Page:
6 Tips to Help Teens Say “No” to Drugs and Alcohol

6 Tips to Help Teens Say “No” to Drugs and Alcohol

Let’s face it, dealing with the peer pressure to drink alcohol or try drugs is not easy. However, if you can stay cool and deliver your position with confidence, you’ll immediately let people know that drugs and alcohol are just not your thing. And never apologize for not being into doing drugs or alcohol either. Apologizing for how you’ve chosen to live your life will give of the impression that you are insecure about your decision to stay away from drugs and alcohol, and will only increase the number of invites that you receive to “get down”. So, if you are not into it, say that, and say it with confidence!

Here are 6 other tips that you can use to help you say “NO” to drugs and alcohol.

1. Blame It on Your Parents or Athletics
One of the best tips to use if someone won’t get off of your back to try drugs or alcohol is to blame it on your parents. Tell them that every time you drink, your mom always finds out and you end up getting into big trouble. Or, if you are into sport and athletics, tell them that you are in the middle of training, or the season, and drugs and alcohol are going to hold you back from accomplishing your goals.
2. Keep a Cup in Your Hand During the Party
If you are holding a cup, people are usually not concerned with what you’re drinking. As a matter of fact, they are probably more concerned with what they’re drinking, or about to drink next. Before you leave for the party, grab a bottle of water, soda, or whatever your favorite bottled drink is and take it with you. When you get to the party, grab a red solo cup and fill it with the contents of the bottle that you brought when nobody’s looking and viola. Having a cup in your hand like everyone else will keep people from asking you why you aren’t drinking.
3. Use the Situation to Educate
If the situation allows for it, this may be the perfect time to educate your peer(s) as to why their use of drugs and alcohol is a terrible idea. Explain to them that drinking alcohol before the age of 21 can have dramatic effects on their brain’s development. Let them know that using drugs affects the chemical balance of their brains and can have irreparable mental and developmental effects.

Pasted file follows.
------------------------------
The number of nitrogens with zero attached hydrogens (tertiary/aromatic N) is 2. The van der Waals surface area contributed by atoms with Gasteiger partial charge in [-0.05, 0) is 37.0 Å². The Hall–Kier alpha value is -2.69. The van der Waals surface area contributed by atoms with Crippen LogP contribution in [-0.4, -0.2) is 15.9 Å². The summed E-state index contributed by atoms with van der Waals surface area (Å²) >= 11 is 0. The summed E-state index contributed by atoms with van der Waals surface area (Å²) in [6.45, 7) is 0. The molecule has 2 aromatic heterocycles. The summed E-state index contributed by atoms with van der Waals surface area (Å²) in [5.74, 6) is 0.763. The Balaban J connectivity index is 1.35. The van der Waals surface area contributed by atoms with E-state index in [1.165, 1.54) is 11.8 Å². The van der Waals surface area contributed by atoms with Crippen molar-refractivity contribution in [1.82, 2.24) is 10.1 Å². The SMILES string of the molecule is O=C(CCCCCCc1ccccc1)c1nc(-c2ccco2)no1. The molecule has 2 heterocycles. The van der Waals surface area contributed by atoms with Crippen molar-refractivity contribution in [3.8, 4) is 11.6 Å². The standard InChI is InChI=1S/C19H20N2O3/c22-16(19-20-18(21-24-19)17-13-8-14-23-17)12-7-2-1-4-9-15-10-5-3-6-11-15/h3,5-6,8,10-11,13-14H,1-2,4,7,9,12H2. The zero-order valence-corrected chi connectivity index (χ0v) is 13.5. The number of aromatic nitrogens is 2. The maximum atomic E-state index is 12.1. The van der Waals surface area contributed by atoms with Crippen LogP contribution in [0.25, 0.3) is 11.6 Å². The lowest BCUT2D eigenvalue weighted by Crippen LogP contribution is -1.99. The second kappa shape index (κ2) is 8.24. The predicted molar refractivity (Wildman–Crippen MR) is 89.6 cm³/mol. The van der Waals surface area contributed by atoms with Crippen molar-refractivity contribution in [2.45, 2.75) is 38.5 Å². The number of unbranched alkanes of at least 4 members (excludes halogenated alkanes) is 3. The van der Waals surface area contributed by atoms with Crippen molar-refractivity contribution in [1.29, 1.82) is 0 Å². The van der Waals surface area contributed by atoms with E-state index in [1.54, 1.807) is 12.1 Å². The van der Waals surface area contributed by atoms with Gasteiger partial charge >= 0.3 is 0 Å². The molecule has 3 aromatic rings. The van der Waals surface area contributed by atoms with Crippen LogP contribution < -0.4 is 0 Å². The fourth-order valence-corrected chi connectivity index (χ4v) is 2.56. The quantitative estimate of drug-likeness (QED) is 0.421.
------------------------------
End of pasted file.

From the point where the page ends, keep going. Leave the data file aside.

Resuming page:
4. Tried it Already, and It’s Just Not My Thing
Letting them know that you’ve already tried it takes away the awkwardness of telling them that you don’t want to partake in using drugs or alcohol with them, and instead shifts the focus to why you don’t like it.
5. Become the Resident Designated Driver
If you are always volunteering to be the designated driver, no one will argue with the fact that you chose not to drink so that you could be the responsible who drives everyone around.
6. If Everything Else Fails, Just Leave
If you have tried everything above, and you are still being asked to try drugs or alcohol, then the best thing for you to do is to remove yourself from the people, and surroundings, that might force you into making a bad decision. If you find yourself in situations like this often, then you may want to start hanging out with a different set of friends that have similar values and beliefs as you do.